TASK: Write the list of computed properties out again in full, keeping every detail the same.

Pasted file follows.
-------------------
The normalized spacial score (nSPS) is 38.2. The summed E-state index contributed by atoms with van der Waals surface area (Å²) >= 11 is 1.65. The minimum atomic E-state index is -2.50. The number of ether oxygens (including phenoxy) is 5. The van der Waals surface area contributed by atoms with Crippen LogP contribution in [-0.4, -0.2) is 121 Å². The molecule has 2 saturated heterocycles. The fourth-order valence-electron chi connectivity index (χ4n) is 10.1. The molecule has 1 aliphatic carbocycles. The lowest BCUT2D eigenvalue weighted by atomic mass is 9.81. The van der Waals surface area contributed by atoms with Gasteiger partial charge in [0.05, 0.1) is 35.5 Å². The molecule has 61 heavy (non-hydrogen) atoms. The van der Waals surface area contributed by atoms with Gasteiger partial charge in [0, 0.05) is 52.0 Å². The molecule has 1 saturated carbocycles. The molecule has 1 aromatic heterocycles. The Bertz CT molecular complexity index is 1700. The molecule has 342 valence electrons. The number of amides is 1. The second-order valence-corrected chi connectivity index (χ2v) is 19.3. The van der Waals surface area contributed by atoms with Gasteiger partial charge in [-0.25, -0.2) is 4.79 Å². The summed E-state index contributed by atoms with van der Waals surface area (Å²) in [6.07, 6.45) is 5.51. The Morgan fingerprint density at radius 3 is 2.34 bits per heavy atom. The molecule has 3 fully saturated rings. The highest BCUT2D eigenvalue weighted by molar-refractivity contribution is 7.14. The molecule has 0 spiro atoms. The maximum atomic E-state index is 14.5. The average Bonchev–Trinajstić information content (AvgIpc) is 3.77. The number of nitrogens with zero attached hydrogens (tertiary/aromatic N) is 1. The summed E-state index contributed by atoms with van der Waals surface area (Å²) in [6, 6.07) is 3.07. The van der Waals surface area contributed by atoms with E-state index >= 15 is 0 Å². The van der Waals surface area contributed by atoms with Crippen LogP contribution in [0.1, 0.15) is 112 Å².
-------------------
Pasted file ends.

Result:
The normalized spacial score (nSPS) is 38.2. The summed E-state index contributed by atoms with van der Waals surface area (Å²) >= 11 is 1.65. The minimum atomic E-state index is -2.50. The number of ether oxygens (including phenoxy) is 5. The van der Waals surface area contributed by atoms with Crippen LogP contribution in [-0.4, -0.2) is 121 Å². The molecule has 2 saturated heterocycles. The fourth-order valence-electron chi connectivity index (χ4n) is 10.1. The molecule has 1 aliphatic carbocycles. The lowest BCUT2D eigenvalue weighted by atomic mass is 9.81. The van der Waals surface area contributed by atoms with Gasteiger partial charge in [0.05, 0.1) is 35.5 Å². The molecule has 61 heavy (non-hydrogen) atoms. The van der Waals surface area contributed by atoms with Gasteiger partial charge in [0, 0.05) is 52.0 Å². The molecule has 1 saturated carbocycles. The molecule has 1 aromatic heterocycles. The Bertz CT molecular complexity index is 1700. The molecule has 342 valence electrons. The number of amides is 1. The second-order valence-corrected chi connectivity index (χ2v) is 19.3. The van der Waals surface area contributed by atoms with Gasteiger partial charge in [-0.25, -0.2) is 4.79 Å². The summed E-state index contributed by atoms with van der Waals surface area (Å²) in [6.07, 6.45) is 5.51. The Morgan fingerprint density at radius 3 is 2.34 bits per heavy atom. The molecule has 3 fully saturated rings. The highest BCUT2D eigenvalue weighted by molar-refractivity contribution is 7.14. The molecule has 0 spiro atoms. The maximum atomic E-state index is 14.5. The average Bonchev–Trinajstić information content (AvgIpc) is 3.77. The number of nitrogens with zero attached hydrogens (tertiary/aromatic N) is 1. The summed E-state index contributed by atoms with van der Waals surface area (Å²) in [6, 6.07) is 3.07. The van der Waals surface area contributed by atoms with E-state index >= 15 is 0 Å². The van der Waals surface area contributed by atoms with Crippen LogP contribution in [0.1, 0.15) is 112 Å².